There's More Than One Way to Become a Developer

An overview of the pros and cons of the different education options to become a developer

I’ve come across a lot of discussion lately about the best path to becoming a developer. Unfortunately, often this is focused on disparaging one path over another. For instance, I’ve seen comments that bootcamps are a waste of time and money and I’ve seen similar talk about obtaining a CS degree from a university.

This fits an unfortunate pattern common in the developer community whereby some people deem that there is one “right” solution to a problem. Each of these paths has pros and cons and which one is right for you depends largely on your goals (both short and long term), your finances, your time and your interests. There is no wrong way, in my opinion, but there may be options that better meet your specific needs.

It’s important to consider that each individual’s motivations for becoming a developer are not the same. For example, Evans Data found that, on average, women are more likely to be motivated to “develop my skills and challenge myself” while men are more likely to cite wanting the skills to support a startup or new business. Both are legitimate motivations, but can impact an individual approach to education.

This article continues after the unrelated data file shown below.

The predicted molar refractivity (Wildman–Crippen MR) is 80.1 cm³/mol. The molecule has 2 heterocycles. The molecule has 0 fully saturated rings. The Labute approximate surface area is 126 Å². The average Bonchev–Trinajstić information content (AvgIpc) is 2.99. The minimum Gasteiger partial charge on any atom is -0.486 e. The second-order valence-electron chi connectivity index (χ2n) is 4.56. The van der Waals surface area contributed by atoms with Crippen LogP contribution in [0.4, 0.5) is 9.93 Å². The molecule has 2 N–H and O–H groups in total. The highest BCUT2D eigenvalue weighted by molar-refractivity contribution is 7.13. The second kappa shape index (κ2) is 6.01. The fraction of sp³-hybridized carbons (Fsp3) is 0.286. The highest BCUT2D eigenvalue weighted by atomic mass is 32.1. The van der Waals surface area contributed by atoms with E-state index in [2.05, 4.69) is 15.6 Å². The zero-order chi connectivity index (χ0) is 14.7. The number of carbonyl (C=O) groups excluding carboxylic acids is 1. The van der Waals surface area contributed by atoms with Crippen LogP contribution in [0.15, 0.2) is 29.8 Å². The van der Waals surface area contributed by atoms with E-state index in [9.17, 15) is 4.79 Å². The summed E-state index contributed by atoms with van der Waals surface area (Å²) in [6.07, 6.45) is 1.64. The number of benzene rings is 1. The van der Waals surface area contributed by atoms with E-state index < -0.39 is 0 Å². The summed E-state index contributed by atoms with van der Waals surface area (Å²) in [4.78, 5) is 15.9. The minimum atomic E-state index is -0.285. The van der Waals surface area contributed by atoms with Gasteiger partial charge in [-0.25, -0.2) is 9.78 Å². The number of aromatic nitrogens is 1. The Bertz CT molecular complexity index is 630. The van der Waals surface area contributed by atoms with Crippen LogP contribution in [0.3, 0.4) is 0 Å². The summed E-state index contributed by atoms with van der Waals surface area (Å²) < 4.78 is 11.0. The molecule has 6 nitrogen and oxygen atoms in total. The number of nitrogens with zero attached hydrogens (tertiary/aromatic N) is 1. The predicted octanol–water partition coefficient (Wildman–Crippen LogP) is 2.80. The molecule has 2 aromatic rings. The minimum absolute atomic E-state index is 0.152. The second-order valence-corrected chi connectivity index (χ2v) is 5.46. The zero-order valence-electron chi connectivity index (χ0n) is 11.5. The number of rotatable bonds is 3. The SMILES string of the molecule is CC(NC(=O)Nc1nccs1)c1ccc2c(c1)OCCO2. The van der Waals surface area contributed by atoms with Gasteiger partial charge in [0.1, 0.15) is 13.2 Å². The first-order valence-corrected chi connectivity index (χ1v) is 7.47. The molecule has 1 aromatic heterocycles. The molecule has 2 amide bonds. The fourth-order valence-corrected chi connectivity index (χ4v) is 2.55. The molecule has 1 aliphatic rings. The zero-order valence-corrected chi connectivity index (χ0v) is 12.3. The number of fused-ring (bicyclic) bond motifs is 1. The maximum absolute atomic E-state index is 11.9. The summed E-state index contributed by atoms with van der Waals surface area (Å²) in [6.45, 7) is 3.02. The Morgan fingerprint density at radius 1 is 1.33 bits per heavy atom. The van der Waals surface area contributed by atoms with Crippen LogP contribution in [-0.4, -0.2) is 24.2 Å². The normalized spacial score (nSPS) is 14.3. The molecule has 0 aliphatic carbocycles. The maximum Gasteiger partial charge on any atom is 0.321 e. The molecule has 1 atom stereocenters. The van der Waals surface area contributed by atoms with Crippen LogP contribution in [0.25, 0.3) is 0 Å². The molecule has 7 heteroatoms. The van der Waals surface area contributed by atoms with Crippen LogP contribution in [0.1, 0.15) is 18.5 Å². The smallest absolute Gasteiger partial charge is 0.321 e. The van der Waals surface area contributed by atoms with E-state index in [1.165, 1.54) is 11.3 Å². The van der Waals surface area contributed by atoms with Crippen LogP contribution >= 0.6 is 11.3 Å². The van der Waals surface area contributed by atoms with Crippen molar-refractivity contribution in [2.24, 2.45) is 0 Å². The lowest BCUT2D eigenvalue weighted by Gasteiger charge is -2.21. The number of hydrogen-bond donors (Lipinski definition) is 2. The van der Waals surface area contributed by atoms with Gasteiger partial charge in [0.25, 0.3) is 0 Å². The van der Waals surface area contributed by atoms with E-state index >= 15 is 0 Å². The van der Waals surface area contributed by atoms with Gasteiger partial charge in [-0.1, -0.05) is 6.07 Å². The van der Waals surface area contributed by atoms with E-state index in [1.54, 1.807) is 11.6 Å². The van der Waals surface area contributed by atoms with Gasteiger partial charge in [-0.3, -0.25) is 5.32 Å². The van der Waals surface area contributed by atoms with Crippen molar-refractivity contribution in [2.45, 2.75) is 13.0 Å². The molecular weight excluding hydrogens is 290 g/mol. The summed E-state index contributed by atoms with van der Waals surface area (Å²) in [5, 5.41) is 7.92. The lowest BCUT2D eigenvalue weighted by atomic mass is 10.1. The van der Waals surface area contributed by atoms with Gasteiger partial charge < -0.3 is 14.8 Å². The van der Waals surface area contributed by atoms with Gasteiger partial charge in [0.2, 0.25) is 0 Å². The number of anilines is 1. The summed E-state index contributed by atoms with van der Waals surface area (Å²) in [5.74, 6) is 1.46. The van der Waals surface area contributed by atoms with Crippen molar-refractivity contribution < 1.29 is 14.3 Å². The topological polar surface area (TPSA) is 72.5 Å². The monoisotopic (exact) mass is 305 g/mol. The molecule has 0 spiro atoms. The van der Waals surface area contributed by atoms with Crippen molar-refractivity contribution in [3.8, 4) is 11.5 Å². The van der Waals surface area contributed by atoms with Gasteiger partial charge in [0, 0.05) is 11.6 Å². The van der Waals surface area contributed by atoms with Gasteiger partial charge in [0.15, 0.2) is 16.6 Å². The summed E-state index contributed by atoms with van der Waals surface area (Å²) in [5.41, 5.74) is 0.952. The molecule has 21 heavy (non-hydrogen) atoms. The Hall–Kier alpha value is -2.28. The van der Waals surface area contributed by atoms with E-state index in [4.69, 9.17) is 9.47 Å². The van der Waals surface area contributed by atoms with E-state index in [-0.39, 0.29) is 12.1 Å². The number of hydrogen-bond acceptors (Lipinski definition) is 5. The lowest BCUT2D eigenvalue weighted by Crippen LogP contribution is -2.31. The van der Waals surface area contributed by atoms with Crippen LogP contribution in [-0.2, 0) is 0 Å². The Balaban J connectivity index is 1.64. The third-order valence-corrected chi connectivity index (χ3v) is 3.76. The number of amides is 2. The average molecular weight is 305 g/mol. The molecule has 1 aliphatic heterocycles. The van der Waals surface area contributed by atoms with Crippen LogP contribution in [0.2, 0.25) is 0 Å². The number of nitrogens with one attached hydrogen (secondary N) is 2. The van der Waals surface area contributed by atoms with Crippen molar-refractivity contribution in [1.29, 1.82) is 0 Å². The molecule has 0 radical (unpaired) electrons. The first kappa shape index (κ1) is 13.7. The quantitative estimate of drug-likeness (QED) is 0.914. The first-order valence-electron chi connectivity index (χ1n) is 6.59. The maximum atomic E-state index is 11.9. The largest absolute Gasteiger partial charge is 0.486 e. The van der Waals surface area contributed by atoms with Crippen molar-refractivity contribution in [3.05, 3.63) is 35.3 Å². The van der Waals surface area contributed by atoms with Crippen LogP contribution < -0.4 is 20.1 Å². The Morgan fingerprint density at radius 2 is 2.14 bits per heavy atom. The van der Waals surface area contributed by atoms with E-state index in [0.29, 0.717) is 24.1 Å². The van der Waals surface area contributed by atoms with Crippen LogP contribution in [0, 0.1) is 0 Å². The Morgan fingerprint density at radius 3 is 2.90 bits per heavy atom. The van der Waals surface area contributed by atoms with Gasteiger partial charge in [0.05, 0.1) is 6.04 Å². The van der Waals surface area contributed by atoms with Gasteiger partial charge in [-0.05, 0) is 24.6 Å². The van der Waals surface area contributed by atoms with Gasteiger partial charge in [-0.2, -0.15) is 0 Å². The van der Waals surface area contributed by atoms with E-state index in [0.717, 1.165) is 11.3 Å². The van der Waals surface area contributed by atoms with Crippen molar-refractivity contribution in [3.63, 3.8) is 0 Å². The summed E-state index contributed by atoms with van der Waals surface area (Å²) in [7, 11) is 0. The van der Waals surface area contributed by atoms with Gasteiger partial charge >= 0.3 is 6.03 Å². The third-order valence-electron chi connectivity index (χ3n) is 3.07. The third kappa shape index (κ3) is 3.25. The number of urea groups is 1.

In this post, I’m going to lay out the three most common educational paths to becoming a developer in a broad sense and try to give an even-handed look at the pros and cons of each, from my point of view.

College Degree

A college degree with a major in computer science or a similar topic of study is the most traditional path to becoming a developer.


  • Many jobs require a degree - Do you have to have a degree to become a developer? No. But there are still many positions at companies that have a baseline requirement that you have a degree - often specifying a BS in computer science or related field of study. Many notable companies have dropped this requirement, but even when it isn’t a requirement, it is often listed as “preferred.”
  • A well-rounded education - The thing about a college degree is that it is about more than just coding. This may seem like a waste of time when you are young, but, in my opinion, has benefits that last well into your career. Speaking from experience, you may not know where your career will lend you and some of the skills you’ll learn and interests you may develop in college can be beneficial in the long run (for example, studying history and creative writing in college built up my writing skills that have led to career opportunities later in my career).